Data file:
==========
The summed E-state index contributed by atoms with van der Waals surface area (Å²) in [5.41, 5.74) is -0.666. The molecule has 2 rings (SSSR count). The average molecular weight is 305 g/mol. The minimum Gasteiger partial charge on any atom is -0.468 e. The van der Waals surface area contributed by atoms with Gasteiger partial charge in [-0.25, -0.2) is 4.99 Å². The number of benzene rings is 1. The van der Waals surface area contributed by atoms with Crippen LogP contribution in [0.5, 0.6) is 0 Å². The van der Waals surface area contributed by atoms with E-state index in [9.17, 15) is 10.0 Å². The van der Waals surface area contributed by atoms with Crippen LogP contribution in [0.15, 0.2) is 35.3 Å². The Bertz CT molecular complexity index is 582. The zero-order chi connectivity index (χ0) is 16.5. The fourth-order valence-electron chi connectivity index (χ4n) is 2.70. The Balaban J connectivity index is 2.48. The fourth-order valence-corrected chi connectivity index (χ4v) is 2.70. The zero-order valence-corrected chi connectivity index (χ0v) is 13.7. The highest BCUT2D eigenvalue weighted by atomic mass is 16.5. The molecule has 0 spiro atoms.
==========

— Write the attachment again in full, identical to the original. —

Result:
The summed E-state index contributed by atoms with van der Waals surface area (Å²) in [5.41, 5.74) is -0.666. The molecule has 2 rings (SSSR count). The average molecular weight is 305 g/mol. The minimum Gasteiger partial charge on any atom is -0.468 e. The van der Waals surface area contributed by atoms with Gasteiger partial charge in [-0.25, -0.2) is 4.99 Å². The number of benzene rings is 1. The van der Waals surface area contributed by atoms with Crippen LogP contribution in [0.5, 0.6) is 0 Å². The van der Waals surface area contributed by atoms with E-state index in [9.17, 15) is 10.0 Å². The van der Waals surface area contributed by atoms with Crippen LogP contribution in [0.15, 0.2) is 35.3 Å². The Bertz CT molecular complexity index is 582. The zero-order chi connectivity index (χ0) is 16.5. The fourth-order valence-electron chi connectivity index (χ4n) is 2.70. The Balaban J connectivity index is 2.48. The fourth-order valence-corrected chi connectivity index (χ4v) is 2.70. The zero-order valence-corrected chi connectivity index (χ0v) is 13.7. The highest BCUT2D eigenvalue weighted by atomic mass is 16.5. The molecule has 0 spiro atoms.